Local teen tracks near-earth asteroid

SOCORRO, NEW MEXICO – Over 39 intense days this summer, Jonah Rolfness of Cave Creek, a student at Paradise Valley High School, operated a researchgrade telescope to take images of a near-earth asteroid, then calculated its orbital path, including the chance it will impact Earth in the future.

Rolfness participated in the Summer Science Program (SSP), joining 35 other top science students from around the world at New Mexico Institute of Technology for academic challenge, collaboration, and personal growth. Since 1959, this unique and highly selective program has offered teenagers their first taste of hands-on, collaborative experimental research. Years and even decades later, alumni describe it as “the educational experience of a lifetime”. Most go on to earn advanced degrees and leadership roles in their chosen careers.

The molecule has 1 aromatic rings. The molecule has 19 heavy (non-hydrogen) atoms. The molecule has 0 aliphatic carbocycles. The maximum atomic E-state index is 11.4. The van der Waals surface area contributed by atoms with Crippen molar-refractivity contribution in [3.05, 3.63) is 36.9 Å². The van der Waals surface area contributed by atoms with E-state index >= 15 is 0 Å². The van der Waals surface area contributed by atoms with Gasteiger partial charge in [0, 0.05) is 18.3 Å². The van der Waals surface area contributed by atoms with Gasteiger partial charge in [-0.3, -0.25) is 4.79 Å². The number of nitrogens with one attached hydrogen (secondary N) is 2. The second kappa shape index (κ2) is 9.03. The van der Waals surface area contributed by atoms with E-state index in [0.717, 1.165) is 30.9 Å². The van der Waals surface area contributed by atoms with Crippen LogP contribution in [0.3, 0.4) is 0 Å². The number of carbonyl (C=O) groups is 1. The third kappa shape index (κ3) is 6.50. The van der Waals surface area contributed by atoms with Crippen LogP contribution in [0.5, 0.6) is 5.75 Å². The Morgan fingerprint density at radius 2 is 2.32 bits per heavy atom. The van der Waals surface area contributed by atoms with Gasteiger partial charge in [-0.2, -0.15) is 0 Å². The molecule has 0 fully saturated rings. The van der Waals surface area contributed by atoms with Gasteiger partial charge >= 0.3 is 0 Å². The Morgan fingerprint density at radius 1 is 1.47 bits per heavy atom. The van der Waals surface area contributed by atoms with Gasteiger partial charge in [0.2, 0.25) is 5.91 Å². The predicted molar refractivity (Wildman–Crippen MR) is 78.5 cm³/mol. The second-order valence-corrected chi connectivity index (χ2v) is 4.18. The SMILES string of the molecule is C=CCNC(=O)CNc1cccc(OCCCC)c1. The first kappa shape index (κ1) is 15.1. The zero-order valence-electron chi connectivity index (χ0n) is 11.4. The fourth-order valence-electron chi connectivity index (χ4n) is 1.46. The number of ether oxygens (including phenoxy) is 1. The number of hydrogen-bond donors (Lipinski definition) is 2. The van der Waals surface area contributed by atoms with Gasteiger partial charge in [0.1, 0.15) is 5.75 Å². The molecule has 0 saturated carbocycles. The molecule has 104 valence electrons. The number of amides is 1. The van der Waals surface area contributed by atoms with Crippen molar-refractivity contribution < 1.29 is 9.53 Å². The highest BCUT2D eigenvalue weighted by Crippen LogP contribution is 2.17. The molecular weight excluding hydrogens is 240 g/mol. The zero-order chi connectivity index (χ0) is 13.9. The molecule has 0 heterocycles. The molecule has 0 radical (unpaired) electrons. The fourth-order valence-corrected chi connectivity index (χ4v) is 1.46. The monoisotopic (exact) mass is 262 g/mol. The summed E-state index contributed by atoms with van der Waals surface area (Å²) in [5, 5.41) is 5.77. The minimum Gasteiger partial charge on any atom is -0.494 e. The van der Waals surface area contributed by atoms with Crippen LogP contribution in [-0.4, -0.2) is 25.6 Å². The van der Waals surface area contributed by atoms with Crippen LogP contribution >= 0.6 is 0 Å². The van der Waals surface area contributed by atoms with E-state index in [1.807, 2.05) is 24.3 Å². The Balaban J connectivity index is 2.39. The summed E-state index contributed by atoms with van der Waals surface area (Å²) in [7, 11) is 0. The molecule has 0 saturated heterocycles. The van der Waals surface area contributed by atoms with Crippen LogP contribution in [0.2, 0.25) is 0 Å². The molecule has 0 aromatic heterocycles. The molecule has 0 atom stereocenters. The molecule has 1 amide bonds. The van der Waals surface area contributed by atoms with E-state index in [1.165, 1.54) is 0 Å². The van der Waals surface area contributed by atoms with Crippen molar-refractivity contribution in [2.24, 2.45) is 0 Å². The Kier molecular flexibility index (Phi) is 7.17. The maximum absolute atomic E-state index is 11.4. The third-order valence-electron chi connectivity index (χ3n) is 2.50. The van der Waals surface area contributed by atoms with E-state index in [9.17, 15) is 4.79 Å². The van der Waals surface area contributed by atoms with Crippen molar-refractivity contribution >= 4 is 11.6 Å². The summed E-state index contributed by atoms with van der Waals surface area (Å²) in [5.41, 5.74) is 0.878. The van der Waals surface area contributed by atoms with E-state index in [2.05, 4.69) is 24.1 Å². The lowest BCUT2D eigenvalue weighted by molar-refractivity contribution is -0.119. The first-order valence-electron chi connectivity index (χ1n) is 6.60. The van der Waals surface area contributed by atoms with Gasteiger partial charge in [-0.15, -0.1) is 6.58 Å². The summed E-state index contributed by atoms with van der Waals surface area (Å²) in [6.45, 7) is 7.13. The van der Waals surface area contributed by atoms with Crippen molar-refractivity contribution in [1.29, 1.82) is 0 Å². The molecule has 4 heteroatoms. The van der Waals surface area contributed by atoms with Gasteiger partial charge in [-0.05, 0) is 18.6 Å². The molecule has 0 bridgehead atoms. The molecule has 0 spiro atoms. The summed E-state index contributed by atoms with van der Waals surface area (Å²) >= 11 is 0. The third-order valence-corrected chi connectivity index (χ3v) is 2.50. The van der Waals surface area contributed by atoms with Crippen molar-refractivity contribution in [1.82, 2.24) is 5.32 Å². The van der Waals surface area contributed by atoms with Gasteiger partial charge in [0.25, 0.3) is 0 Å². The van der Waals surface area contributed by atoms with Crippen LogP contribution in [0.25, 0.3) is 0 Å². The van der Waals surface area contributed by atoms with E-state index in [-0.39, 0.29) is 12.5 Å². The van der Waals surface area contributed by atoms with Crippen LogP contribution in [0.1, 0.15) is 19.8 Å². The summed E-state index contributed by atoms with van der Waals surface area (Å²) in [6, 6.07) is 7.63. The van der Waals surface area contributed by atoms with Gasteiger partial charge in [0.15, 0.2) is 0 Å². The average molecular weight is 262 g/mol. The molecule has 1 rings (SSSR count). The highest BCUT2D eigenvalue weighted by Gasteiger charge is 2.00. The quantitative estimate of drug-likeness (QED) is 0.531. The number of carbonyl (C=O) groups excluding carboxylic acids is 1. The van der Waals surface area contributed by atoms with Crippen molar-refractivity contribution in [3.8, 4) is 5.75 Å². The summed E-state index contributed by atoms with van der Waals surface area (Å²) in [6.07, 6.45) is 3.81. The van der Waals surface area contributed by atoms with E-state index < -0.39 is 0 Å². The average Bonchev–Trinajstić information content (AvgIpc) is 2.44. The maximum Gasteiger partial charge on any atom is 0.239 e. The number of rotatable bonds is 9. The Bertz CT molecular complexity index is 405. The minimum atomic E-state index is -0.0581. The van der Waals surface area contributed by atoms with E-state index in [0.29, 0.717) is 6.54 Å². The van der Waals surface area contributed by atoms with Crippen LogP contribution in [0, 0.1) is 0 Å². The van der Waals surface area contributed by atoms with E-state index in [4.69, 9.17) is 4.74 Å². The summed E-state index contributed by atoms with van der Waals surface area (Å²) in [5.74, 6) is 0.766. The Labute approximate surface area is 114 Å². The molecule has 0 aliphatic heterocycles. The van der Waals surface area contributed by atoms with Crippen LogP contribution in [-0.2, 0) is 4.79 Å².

Rolfness and his colleagues worked closely with university professors, met prominent guest speakers, and took behind-the-scenes tours of local scientific and cultural sites.

SSP is operated by an independent non-profit, in cooperation with host campuses New Mexico Tech, University of Colorado Boulder, Purdue University, and University of California San Diego, and affiliates Caltech, MIT, and Harvey Mudd College. For complete information visit www.summerscience.org.